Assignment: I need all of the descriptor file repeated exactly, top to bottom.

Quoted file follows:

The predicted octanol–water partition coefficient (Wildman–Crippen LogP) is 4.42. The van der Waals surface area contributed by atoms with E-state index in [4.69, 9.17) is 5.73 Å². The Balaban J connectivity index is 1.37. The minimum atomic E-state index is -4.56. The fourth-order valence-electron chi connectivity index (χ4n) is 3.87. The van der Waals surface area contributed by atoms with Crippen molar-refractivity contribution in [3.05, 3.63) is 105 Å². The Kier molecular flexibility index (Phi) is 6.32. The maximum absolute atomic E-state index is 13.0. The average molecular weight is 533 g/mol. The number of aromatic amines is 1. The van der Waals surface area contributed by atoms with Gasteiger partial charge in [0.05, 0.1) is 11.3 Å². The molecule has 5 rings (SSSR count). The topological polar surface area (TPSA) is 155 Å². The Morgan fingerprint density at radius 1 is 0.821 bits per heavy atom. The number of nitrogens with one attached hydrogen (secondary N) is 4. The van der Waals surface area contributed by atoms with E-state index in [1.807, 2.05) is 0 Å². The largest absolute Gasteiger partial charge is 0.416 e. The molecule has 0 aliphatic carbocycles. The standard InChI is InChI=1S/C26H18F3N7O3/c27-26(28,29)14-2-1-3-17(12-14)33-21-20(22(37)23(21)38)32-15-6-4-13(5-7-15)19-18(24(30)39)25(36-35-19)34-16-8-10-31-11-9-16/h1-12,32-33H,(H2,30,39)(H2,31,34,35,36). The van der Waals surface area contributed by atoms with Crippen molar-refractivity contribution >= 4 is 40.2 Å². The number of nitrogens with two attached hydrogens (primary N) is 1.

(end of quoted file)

The predicted octanol–water partition coefficient (Wildman–Crippen LogP) is 4.42. The van der Waals surface area contributed by atoms with E-state index in [4.69, 9.17) is 5.73 Å². The Balaban J connectivity index is 1.37. The minimum atomic E-state index is -4.56. The fourth-order valence-electron chi connectivity index (χ4n) is 3.87. The van der Waals surface area contributed by atoms with Crippen molar-refractivity contribution in [3.05, 3.63) is 105 Å². The Kier molecular flexibility index (Phi) is 6.32. The maximum absolute atomic E-state index is 13.0. The average molecular weight is 533 g/mol. The number of aromatic amines is 1. The van der Waals surface area contributed by atoms with Gasteiger partial charge in [0.05, 0.1) is 11.3 Å². The molecule has 5 rings (SSSR count). The topological polar surface area (TPSA) is 155 Å². The Morgan fingerprint density at radius 1 is 0.821 bits per heavy atom. The number of nitrogens with one attached hydrogen (secondary N) is 4. The van der Waals surface area contributed by atoms with E-state index in [1.807, 2.05) is 0 Å². The largest absolute Gasteiger partial charge is 0.416 e. The molecule has 0 aliphatic carbocycles. The standard InChI is InChI=1S/C26H18F3N7O3/c27-26(28,29)14-2-1-3-17(12-14)33-21-20(22(37)23(21)38)32-15-6-4-13(5-7-15)19-18(24(30)39)25(36-35-19)34-16-8-10-31-11-9-16/h1-12,32-33H,(H2,30,39)(H2,31,34,35,36). The van der Waals surface area contributed by atoms with Crippen molar-refractivity contribution >= 4 is 40.2 Å². The number of nitrogens with two attached hydrogens (primary N) is 1.